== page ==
Living here in Brno, Czech Republic, I’ve spoken to many other expats over the years about Czech film. Most don’t watch them – sure, they’ve seen a few of the biggies, but generally people don’t bother unless they have to. They tend to find them slow, boring and difficult to engage with, and Czech humour doesn’t seem to translate well on film – to those not on the right wavelength (and I include myself in that category), it tends to be a little too bitter and deadpan, or too broad and nostalgic.
As a Brit, the former usually works better for me, as our own humour tends toward the straight-faced and understated, whereas the broadest excesses of Czech comedy reminds me more of the bawdiness of our 70s sex farces.
The Elementary School (Obecná škola) is a sweet-natured coming-of-age tale set just after WWII, “after the Fascists have been defeated, and before the Communists have won.” It swings towards the broad and nostalgic end of the Czech comedy spectrum, but is a genuinely funny movie. Oscar winning director Jan Svěrák (Kolja) demonstrates a deft touch for slapstick and draws excellent comic performances from his small cast.
It tells the tale of an inquisitive, imaginative young boy called Eda (Václav Jakoubek), who lives in Prague’s suburbs with his stuffy father (Zdeněk Svěrák, the director’s dad, who also wrote the screenplay) and frustrated mother (Libuše Šafránková). Eda’s class is the naughtiest in Czechoslovakia, driving their timid teacher mad with bad behaviour.
The school’s headmaster (Rudolf Hrušínský) resorts to drastic measures, employing a former war hero, Igor Hnízdo (Jan Tříska) to bring the unruly mob back in line. Hnízdo is a colourful character: his involvement in the war might be somewhat exaggerated and his previous post at a girl’s school ended in scandal.
He’s a lady’s man, and the suggestion is that his interpration of “lady” extends to the younger end of the age range. He carries a gun in class and doles out corporal punishment to his students. Despite his harsh methods, he inspires loyalty and patriotism in the boys of Eda’s class, who stand behind him when scandal erupts, surrounding his involvement with two very young twins from the village.
The winning team of Svěrák Jr and Snr creates a richly nostalgic film packed with inventive sight gags, although suffers from its anecdotal nature. The nominally central character of Eda is a bystander as a series of comic set pieces unfold at a leisurely pace. Anything resembling narrative thrust is quickly discarded, and if it wasn’t for the film’s sumptuous production values, it would be very easy to mistake Obecná škola for a feature length sitcom episode.
Endless lavish crane shots swoop over and around the action, and Jiří Svoboda’s swooning, ultra-sincere score makes a good job of making the film seem far more weighty and prestigious than it actually is. Anything dark and distasteful, particularly about Hnízdo’s chequered past is scrupulously avoided, leaving a loosely connected shaggy dog story so sweet and sentimentally lensed that looks like it was dipped in honey. It makes Cinema Paradiso, Giuseppe Tornatore’s big sloppy kiss of a movie which won Best Foreign Film at the Oscars a few years earlier, look like a hard edged slice of social realism.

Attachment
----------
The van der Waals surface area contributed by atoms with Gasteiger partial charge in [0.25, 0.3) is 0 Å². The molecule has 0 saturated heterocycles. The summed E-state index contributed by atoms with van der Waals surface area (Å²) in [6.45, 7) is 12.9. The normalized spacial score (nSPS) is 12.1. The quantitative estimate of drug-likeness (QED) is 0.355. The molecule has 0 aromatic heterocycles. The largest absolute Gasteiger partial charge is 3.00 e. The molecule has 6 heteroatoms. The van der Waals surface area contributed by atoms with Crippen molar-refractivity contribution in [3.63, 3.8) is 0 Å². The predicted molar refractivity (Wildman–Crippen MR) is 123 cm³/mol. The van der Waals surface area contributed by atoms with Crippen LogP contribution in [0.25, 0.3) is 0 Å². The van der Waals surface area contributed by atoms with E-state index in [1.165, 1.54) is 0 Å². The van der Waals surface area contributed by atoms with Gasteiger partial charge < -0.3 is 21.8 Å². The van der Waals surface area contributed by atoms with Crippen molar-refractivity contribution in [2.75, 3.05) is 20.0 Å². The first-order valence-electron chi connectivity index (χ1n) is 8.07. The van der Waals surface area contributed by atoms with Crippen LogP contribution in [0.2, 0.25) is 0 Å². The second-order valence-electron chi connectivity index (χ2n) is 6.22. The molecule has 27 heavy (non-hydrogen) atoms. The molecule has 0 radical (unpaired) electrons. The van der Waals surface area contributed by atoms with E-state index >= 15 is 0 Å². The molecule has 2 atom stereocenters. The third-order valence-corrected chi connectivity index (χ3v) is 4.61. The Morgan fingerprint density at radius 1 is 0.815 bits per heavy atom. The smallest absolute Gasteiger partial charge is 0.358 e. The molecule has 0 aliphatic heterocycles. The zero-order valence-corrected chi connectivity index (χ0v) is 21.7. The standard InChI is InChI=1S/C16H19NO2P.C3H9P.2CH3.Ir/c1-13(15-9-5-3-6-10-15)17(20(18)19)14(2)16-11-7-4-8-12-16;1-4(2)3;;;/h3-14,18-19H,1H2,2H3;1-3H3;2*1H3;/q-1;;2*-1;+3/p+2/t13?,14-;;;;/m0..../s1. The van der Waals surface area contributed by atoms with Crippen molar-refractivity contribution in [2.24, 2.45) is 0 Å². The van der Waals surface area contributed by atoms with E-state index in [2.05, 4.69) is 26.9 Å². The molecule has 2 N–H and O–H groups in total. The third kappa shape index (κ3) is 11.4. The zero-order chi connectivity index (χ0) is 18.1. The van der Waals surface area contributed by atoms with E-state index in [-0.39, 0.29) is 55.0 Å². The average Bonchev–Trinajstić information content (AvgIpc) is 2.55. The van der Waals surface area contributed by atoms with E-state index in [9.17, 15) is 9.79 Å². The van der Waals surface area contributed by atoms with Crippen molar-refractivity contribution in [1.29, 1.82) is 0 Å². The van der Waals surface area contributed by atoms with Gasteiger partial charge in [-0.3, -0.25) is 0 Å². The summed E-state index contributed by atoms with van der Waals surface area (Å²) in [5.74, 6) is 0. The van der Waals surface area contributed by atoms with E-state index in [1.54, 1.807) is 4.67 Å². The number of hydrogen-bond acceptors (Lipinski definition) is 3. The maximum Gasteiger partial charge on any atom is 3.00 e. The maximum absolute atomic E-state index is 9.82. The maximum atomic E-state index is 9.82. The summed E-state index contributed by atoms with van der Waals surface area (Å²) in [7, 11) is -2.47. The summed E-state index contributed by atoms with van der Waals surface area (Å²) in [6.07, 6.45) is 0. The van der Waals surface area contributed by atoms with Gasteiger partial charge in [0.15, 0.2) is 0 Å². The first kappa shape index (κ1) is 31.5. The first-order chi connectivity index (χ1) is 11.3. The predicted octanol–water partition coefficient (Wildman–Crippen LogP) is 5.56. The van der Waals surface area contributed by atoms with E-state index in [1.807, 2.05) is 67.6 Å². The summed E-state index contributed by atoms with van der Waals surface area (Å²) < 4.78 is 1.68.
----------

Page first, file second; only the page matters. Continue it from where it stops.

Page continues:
Obecná škola shares many similarities with Tornatore’s love letter to cinema, not least its rose-tinted view of childhood set in the aftermath of the Second World War. It also recalls Dead Poets Society, released a few months before the Velvet Revolution, in its portrayal of an unconvential teacher inspiring a group of students.
Masaryk University invited me to introduce the film to a group of incoming foreign students, so I watched it twice within a week. The first time around I felt it was over-rated. I couldn’t understand why someone, just after the fall of Communism, would want to make a film about the short period of time before the Communists took hold, and determinedly say nothing about the subject.
That is one of the dangers of reviewing films made in your adopted homeland when you come from a country with a far less turbulent political history – you can fall into the trap of expecting every Czech film to tell you something meaningful and insightful about what life was like during that period.
I’m glad that I saw Obecná škola a second time with the students I was introducing it to, because I could see how the jokes landed and how enjoyable the film was to a foreign audience. And I laughed, far more than the first time round, and realised it was perfectly OK for the movie to be just warm and funny and not have anything deep to say about politics or history. And I was a little pissed off with myself for not accepting it for what is was the first time around.